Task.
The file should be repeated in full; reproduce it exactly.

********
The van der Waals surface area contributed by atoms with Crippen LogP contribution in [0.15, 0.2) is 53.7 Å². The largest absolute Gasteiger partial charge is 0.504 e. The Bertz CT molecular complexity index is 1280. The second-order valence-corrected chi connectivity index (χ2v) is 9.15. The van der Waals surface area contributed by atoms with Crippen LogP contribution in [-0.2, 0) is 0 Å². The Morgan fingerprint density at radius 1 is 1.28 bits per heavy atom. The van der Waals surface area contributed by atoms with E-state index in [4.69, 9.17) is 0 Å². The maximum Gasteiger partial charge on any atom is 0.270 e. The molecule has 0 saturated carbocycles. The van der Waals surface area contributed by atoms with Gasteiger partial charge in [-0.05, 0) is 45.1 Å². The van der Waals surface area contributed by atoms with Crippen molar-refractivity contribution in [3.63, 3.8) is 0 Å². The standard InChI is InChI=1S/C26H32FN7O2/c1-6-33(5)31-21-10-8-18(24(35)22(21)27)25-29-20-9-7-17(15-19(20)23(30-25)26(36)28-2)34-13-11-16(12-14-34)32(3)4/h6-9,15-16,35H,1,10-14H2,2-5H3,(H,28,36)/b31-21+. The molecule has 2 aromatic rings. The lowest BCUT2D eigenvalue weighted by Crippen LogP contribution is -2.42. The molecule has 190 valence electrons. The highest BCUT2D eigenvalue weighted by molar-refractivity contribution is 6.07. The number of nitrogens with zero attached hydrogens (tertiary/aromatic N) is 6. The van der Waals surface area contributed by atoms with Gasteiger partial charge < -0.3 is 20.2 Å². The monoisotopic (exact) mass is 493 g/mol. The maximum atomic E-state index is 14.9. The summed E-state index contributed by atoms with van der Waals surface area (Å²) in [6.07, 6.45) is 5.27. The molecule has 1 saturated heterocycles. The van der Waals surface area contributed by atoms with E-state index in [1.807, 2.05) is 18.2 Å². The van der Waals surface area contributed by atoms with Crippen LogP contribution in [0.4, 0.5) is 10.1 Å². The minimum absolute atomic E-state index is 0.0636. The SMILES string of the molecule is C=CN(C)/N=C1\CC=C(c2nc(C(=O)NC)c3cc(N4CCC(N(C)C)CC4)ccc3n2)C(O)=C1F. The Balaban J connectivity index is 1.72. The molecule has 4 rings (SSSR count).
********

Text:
The van der Waals surface area contributed by atoms with Crippen LogP contribution in [0.15, 0.2) is 53.7 Å². The largest absolute Gasteiger partial charge is 0.504 e. The Bertz CT molecular complexity index is 1280. The second-order valence-corrected chi connectivity index (χ2v) is 9.15. The van der Waals surface area contributed by atoms with Crippen LogP contribution in [-0.2, 0) is 0 Å². The Morgan fingerprint density at radius 1 is 1.28 bits per heavy atom. The van der Waals surface area contributed by atoms with E-state index in [4.69, 9.17) is 0 Å². The maximum Gasteiger partial charge on any atom is 0.270 e. The molecule has 0 saturated carbocycles. The van der Waals surface area contributed by atoms with Gasteiger partial charge in [-0.05, 0) is 45.1 Å². The van der Waals surface area contributed by atoms with Crippen molar-refractivity contribution in [3.63, 3.8) is 0 Å². The standard InChI is InChI=1S/C26H32FN7O2/c1-6-33(5)31-21-10-8-18(24(35)22(21)27)25-29-20-9-7-17(15-19(20)23(30-25)26(36)28-2)34-13-11-16(12-14-34)32(3)4/h6-9,15-16,35H,1,10-14H2,2-5H3,(H,28,36)/b31-21+. The molecule has 2 aromatic rings. The lowest BCUT2D eigenvalue weighted by Crippen LogP contribution is -2.42. The molecule has 190 valence electrons. The highest BCUT2D eigenvalue weighted by molar-refractivity contribution is 6.07. The number of nitrogens with zero attached hydrogens (tertiary/aromatic N) is 6. The van der Waals surface area contributed by atoms with Gasteiger partial charge < -0.3 is 20.2 Å². The monoisotopic (exact) mass is 493 g/mol. The maximum atomic E-state index is 14.9. The summed E-state index contributed by atoms with van der Waals surface area (Å²) in [6.07, 6.45) is 5.27. The molecule has 1 saturated heterocycles. The van der Waals surface area contributed by atoms with E-state index in [1.807, 2.05) is 18.2 Å². The van der Waals surface area contributed by atoms with Crippen LogP contribution in [0.4, 0.5) is 10.1 Å². The minimum absolute atomic E-state index is 0.0636. The SMILES string of the molecule is C=CN(C)/N=C1\CC=C(c2nc(C(=O)NC)c3cc(N4CCC(N(C)C)CC4)ccc3n2)C(O)=C1F. The Balaban J connectivity index is 1.72. The molecule has 4 rings (SSSR count).